There are a lot of very smart people in the college football world who have devised a lot of different systems to figure out who really is the best team out there.
This week, every single one of them is wrong, because even those who claim to go strictly by résumé don’t.
On Saturday, in the first game of the season for both teams, the Saint John’s (MN) Johnnies obliterated the Saints of Saint Scholastica 98-0. It was 63-0 by halftime, at which point the starters had already been forcibly helmetless for about 8 minutes.
That result means that for now, this week, the Johnnies should be the top team in any ranking system which claims to be a résumé system.
Obviously, this makes no sense to basically any of you reading this, right? There’s no way Saint John’s could even stay on the field with Alabama for a quarter. How can anyone take a system seriously which claims they’re #1?
That, however, is the very principle of résumé ranking. What you intuitively know is irrelevant. The only thing that matters is what happens on the field, and that applies not only to what has actually transpired but to what hasn’t.
We can reasonably presume that the Johnnies are probably not even the best team in Division III, although they might be. We can reasonably presume that they’d stand no chance against any FCS school, much less an FBS squad or a Power Five outfit or an AP Top 25 team. But we don’t know. There is no evidence which has been presented on the field to validate that presumption, because all we know about Saint John’s (and Saint Scholastica) is that one team was 98 points better than the other.
A true résumé system will always look bizarre in the early weeks of the season. Indeed, there is a system out there right now which has Alabama ranked 12th while Colorado is third; that same system has K-State ranked 60th, so God only knows what logic they’re using. There’s another which has Colorado second.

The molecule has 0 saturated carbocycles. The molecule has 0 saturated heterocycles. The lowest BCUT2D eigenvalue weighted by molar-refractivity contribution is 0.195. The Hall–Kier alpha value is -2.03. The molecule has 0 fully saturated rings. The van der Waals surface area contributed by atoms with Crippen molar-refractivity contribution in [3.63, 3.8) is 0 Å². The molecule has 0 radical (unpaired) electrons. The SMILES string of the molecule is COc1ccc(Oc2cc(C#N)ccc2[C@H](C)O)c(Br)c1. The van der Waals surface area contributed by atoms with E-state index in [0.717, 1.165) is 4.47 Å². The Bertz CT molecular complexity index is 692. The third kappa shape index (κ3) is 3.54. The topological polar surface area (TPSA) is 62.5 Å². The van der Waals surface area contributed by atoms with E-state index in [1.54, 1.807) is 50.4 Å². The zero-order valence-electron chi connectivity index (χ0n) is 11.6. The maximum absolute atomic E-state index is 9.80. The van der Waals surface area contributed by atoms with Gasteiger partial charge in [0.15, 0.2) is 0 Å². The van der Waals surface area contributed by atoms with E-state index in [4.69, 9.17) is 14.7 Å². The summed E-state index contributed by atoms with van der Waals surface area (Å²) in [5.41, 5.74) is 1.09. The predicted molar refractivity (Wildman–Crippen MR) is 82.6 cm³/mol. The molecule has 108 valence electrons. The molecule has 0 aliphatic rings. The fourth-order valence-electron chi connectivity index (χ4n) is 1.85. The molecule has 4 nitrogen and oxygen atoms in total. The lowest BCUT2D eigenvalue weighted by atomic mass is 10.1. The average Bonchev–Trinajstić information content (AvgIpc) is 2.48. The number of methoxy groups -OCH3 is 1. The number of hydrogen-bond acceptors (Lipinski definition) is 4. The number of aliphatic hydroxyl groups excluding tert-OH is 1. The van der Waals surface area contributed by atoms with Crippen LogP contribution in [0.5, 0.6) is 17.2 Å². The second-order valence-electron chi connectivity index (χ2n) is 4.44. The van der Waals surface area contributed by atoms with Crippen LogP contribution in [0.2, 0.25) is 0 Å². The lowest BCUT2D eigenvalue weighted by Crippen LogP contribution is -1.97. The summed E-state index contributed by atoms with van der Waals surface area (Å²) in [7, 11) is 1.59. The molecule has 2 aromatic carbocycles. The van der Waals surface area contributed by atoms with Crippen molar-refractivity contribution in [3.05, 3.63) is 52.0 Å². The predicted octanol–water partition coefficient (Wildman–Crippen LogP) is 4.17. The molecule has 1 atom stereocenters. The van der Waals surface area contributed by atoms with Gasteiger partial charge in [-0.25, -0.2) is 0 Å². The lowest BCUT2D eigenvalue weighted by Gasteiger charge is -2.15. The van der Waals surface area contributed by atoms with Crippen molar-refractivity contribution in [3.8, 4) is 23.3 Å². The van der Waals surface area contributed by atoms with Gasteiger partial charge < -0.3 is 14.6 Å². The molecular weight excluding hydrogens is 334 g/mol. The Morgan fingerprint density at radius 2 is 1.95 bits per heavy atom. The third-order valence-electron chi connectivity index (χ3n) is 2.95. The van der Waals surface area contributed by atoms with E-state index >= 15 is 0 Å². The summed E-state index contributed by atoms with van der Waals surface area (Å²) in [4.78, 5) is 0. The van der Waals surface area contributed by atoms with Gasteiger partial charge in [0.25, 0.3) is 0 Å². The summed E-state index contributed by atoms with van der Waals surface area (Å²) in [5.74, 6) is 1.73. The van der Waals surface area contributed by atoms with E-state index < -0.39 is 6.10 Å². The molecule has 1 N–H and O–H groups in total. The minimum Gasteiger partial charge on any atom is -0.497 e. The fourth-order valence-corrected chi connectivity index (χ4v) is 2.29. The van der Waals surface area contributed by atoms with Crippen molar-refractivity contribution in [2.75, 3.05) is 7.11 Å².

The fact that some teams did play games on the final weekend of August allows for some connections to be made which inform the relative strengths of teams using nothing but game results. Once every team has made a connection to the wider pool, there is at least some semblance of order which can be reached. Next week, Saint Scholastica plays Greenville (who themselves lost to Millikin last week 76-3); that in and of itself will absolutely destroy the Saint John’s résumé, no matter who wins. The Johnnies themselves play Presentation, and NAIA school which beat Lawrence 40-10 last week; Lawrence plays Finlandia (42-6 losers to Concordia-Wisconsin last week), which means even if Lawrence wins that game they still devalue Presentation, which in turn devalues Saint John’s even if they flatten Presentation on Saturday.
But right now, all we know about Saint Scholastica is that they’re a football team. Maybe they’re even the second-best football team in the country!* Mathematically, going strictly on résumé, it’s possible.
(* - Ron Howard narrator voice: they’re not.)
The purpose of this, of course, is to shine a spotlight on the claim that any system is based solely on the results which take place on the field. There aren’t many systems which dare to rank every team which plays college football, but not one of them actually has Saint John’s ranked atop the list.
And therefore, you can’t trust any of them, because they’re obviously applying values to teams which are based on external factors: their performance last year, their reputation, the level at which they play, expectations based on returning players, whatever.
But nobody in the nation, playing their first game of the year, beat another team playing their first game of the year as badly as the Johnnies beat the Saints. And because of that, any true résumé system has to rank the Johnnies number one... until next week.
Yes, it’s absurd. No, Saint John’s wouldn’t even be in the top 150 next week.
But results are results.